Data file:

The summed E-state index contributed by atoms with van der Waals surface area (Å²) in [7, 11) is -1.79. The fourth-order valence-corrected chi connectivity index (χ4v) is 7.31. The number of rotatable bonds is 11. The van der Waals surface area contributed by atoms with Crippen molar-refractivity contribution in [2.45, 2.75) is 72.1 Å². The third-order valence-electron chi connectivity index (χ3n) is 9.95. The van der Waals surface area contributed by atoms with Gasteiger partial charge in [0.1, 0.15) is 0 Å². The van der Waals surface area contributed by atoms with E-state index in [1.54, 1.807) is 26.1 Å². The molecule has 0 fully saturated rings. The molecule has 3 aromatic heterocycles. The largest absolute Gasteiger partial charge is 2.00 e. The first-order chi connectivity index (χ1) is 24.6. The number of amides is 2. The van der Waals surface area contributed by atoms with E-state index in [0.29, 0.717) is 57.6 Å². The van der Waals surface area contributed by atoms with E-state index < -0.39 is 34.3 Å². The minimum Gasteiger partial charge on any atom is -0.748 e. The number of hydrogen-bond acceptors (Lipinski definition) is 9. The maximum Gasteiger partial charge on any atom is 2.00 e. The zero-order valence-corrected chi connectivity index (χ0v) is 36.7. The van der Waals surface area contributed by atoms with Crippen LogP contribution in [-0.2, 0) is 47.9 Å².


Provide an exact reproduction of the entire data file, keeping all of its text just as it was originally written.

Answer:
The summed E-state index contributed by atoms with van der Waals surface area (Å²) in [7, 11) is -1.79. The fourth-order valence-corrected chi connectivity index (χ4v) is 7.31. The number of rotatable bonds is 11. The van der Waals surface area contributed by atoms with Crippen molar-refractivity contribution in [2.45, 2.75) is 72.1 Å². The third-order valence-electron chi connectivity index (χ3n) is 9.95. The van der Waals surface area contributed by atoms with Gasteiger partial charge in [0.1, 0.15) is 0 Å². The van der Waals surface area contributed by atoms with E-state index in [1.54, 1.807) is 26.1 Å². The molecule has 0 fully saturated rings. The molecule has 3 aromatic heterocycles. The largest absolute Gasteiger partial charge is 2.00 e. The first-order chi connectivity index (χ1) is 24.6. The number of amides is 2. The van der Waals surface area contributed by atoms with E-state index in [0.29, 0.717) is 57.6 Å². The van der Waals surface area contributed by atoms with E-state index < -0.39 is 34.3 Å². The minimum Gasteiger partial charge on any atom is -0.748 e. The number of hydrogen-bond acceptors (Lipinski definition) is 9. The maximum Gasteiger partial charge on any atom is 2.00 e. The zero-order valence-corrected chi connectivity index (χ0v) is 36.7. The van der Waals surface area contributed by atoms with Crippen LogP contribution in [-0.2, 0) is 47.9 Å².